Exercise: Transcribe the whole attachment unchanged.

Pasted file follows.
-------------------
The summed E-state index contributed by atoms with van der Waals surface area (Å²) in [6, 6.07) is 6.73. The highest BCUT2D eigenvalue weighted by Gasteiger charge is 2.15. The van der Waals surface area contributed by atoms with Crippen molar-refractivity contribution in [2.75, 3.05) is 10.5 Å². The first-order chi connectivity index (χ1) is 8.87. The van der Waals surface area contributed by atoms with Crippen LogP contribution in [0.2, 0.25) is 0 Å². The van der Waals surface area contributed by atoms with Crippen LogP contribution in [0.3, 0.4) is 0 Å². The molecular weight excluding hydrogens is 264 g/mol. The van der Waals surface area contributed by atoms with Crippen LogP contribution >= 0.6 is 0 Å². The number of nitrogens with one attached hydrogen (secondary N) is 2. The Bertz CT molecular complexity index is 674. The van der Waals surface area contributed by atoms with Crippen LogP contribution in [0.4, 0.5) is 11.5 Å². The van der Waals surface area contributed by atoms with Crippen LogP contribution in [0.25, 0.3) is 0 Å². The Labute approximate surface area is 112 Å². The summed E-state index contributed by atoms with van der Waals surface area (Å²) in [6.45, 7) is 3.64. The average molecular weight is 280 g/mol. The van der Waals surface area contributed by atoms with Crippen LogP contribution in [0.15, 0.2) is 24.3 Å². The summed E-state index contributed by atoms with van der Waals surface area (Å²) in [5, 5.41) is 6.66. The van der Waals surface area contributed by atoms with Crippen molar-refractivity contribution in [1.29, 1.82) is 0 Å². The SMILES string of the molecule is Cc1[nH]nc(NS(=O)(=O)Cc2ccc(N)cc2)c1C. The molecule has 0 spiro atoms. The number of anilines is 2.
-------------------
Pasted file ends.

The summed E-state index contributed by atoms with van der Waals surface area (Å²) in [6, 6.07) is 6.73. The highest BCUT2D eigenvalue weighted by Gasteiger charge is 2.15. The van der Waals surface area contributed by atoms with Crippen molar-refractivity contribution in [2.75, 3.05) is 10.5 Å². The first-order chi connectivity index (χ1) is 8.87. The van der Waals surface area contributed by atoms with Crippen LogP contribution in [0.2, 0.25) is 0 Å². The van der Waals surface area contributed by atoms with Crippen LogP contribution in [0.3, 0.4) is 0 Å². The molecular weight excluding hydrogens is 264 g/mol. The van der Waals surface area contributed by atoms with Crippen LogP contribution >= 0.6 is 0 Å². The number of nitrogens with one attached hydrogen (secondary N) is 2. The Bertz CT molecular complexity index is 674. The van der Waals surface area contributed by atoms with Crippen LogP contribution in [0.4, 0.5) is 11.5 Å². The van der Waals surface area contributed by atoms with Crippen LogP contribution in [0.25, 0.3) is 0 Å². The Labute approximate surface area is 112 Å². The summed E-state index contributed by atoms with van der Waals surface area (Å²) in [6.45, 7) is 3.64. The average molecular weight is 280 g/mol. The van der Waals surface area contributed by atoms with Crippen LogP contribution in [0.15, 0.2) is 24.3 Å². The summed E-state index contributed by atoms with van der Waals surface area (Å²) in [5, 5.41) is 6.66. The van der Waals surface area contributed by atoms with Crippen molar-refractivity contribution in [1.29, 1.82) is 0 Å². The SMILES string of the molecule is Cc1[nH]nc(NS(=O)(=O)Cc2ccc(N)cc2)c1C. The molecule has 0 spiro atoms. The number of anilines is 2.